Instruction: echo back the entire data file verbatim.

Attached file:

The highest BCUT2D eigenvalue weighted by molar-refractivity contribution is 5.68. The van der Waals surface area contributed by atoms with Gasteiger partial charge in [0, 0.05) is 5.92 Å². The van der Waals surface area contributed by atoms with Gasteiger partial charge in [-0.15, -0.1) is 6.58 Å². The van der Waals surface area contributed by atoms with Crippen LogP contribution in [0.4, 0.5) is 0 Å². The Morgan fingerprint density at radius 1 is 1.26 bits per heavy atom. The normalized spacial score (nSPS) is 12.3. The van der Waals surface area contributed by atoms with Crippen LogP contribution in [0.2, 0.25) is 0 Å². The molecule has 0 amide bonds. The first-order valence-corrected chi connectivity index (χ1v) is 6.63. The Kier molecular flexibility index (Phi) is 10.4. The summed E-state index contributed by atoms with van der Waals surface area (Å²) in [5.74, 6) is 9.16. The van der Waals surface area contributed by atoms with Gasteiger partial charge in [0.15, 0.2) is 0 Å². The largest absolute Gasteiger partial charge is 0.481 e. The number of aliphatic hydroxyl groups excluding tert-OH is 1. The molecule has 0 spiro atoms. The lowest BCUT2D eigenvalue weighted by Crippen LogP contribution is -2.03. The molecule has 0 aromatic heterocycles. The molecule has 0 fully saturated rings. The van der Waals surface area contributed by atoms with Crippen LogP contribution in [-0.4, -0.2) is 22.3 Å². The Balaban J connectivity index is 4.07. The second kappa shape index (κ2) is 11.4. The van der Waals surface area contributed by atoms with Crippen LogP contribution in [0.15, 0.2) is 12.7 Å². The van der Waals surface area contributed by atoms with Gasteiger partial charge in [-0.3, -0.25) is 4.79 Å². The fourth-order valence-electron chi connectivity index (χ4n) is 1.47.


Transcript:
The highest BCUT2D eigenvalue weighted by molar-refractivity contribution is 5.68. The van der Waals surface area contributed by atoms with Gasteiger partial charge in [0, 0.05) is 5.92 Å². The van der Waals surface area contributed by atoms with Gasteiger partial charge in [-0.15, -0.1) is 6.58 Å². The van der Waals surface area contributed by atoms with Crippen LogP contribution in [0.4, 0.5) is 0 Å². The Morgan fingerprint density at radius 1 is 1.26 bits per heavy atom. The normalized spacial score (nSPS) is 12.3. The van der Waals surface area contributed by atoms with Crippen LogP contribution in [0.2, 0.25) is 0 Å². The molecule has 0 amide bonds. The first-order valence-corrected chi connectivity index (χ1v) is 6.63. The Kier molecular flexibility index (Phi) is 10.4. The summed E-state index contributed by atoms with van der Waals surface area (Å²) in [5.74, 6) is 9.16. The van der Waals surface area contributed by atoms with Gasteiger partial charge in [0.15, 0.2) is 0 Å². The largest absolute Gasteiger partial charge is 0.481 e. The number of aliphatic hydroxyl groups excluding tert-OH is 1. The molecule has 0 spiro atoms. The lowest BCUT2D eigenvalue weighted by Crippen LogP contribution is -2.03. The molecule has 0 aromatic heterocycles. The molecule has 0 fully saturated rings. The van der Waals surface area contributed by atoms with Crippen LogP contribution in [-0.4, -0.2) is 22.3 Å². The Balaban J connectivity index is 4.07. The second kappa shape index (κ2) is 11.4. The van der Waals surface area contributed by atoms with Crippen LogP contribution in [0.15, 0.2) is 12.7 Å². The van der Waals surface area contributed by atoms with Gasteiger partial charge in [-0.3, -0.25) is 4.79 Å². The fourth-order valence-electron chi connectivity index (χ4n) is 1.47.